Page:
Ramon Lull was born in Majorca in 1232, the son of a Catalan military chief. His early life was spent in the frivolity of court life. At the age of thirty, however, prompted by a recurrent vision of Jesus on the cross, he underwent a dramatic and total conversion. Afterward, he gave up all his property to his family and the poor and determined to devote his life to God’s cause. In particular, he felt called to bring the Gospel to the Muslims – a vocation, he was sure, that would cost him his life.
He prepared for this mission with zeal. For over a decade he pursued studies in Latin and Arabic and immersed himself – to a remarkable degree – in the literature of Muslim religion and philosophy. He believed that a missionary must be fully knowledgeable about the beliefs of those he wished to convert.
At this point, the primary locus of Christian-Muslim encounter had been the battlefields of the Crusades. To most Christians of Lull’s day, the Muslims were irredeemable heretics whose slaughter brought glory to God. The Crusades were not even ostensibly concerned with the conversion of Muslims; their object was simply to drive the ‘infidels’ from the Holy Land, a sacred cause that justified any means. (A bright exception was St. Francis of Assisi.)
At sixty, Lull himself became a Franciscan tertiary. His vision never advanced so far as to reject all recourse to force in the service of the Gospel. But in his respect for the intelligence and good faith of non-Christians and his belief in the need to encounter them on their own terms he introduced a remarkably progressive path for this time.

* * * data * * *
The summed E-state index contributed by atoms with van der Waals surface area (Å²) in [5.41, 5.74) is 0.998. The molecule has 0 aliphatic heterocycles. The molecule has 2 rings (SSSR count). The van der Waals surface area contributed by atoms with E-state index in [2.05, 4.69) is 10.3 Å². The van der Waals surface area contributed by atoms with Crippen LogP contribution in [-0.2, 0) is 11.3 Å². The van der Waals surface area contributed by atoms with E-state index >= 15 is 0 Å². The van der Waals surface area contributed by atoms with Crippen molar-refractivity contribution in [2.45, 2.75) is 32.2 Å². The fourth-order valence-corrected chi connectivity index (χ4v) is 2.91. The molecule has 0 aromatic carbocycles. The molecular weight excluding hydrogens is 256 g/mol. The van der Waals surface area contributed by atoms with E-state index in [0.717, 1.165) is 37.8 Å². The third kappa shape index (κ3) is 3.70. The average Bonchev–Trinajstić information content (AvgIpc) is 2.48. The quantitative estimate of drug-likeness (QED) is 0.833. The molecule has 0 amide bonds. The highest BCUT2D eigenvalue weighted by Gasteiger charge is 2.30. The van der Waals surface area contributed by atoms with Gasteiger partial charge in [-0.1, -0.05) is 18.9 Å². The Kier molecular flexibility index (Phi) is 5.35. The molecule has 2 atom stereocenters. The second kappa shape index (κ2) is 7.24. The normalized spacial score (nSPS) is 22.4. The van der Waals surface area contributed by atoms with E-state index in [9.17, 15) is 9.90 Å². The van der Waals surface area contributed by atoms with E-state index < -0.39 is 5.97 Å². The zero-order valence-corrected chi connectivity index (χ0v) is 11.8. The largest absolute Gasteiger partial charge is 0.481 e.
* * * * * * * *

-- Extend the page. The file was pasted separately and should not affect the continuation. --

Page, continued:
Lull travelled throughout Europe lobbying and seeking sponsors for his projects, which included a series of missionary colleges where the best preachers of the world could study the languages and cultures of the non-Christians world. Such plans came to naught. He also wrote several hundred major works, as well as mystical poetry and allegorical romances about the Christian life. A Christian troubadour in the Franciscan mold, he has been called “the Catalan Dante.”
Lull made three trips to North Africa. On the first and second occasions, he was quickly arrested and deported. However, on his third trip in Tunisia he was accosted by a mob on June 29, 1316, and stoned to death. He had foreseen this fate from the outset of his vocation. As he wrote, “Missionaries will convert the world by preaching, but also through the shedding of tears and blood and with great labor, and through a bitter death.”
He was beatified in 1847.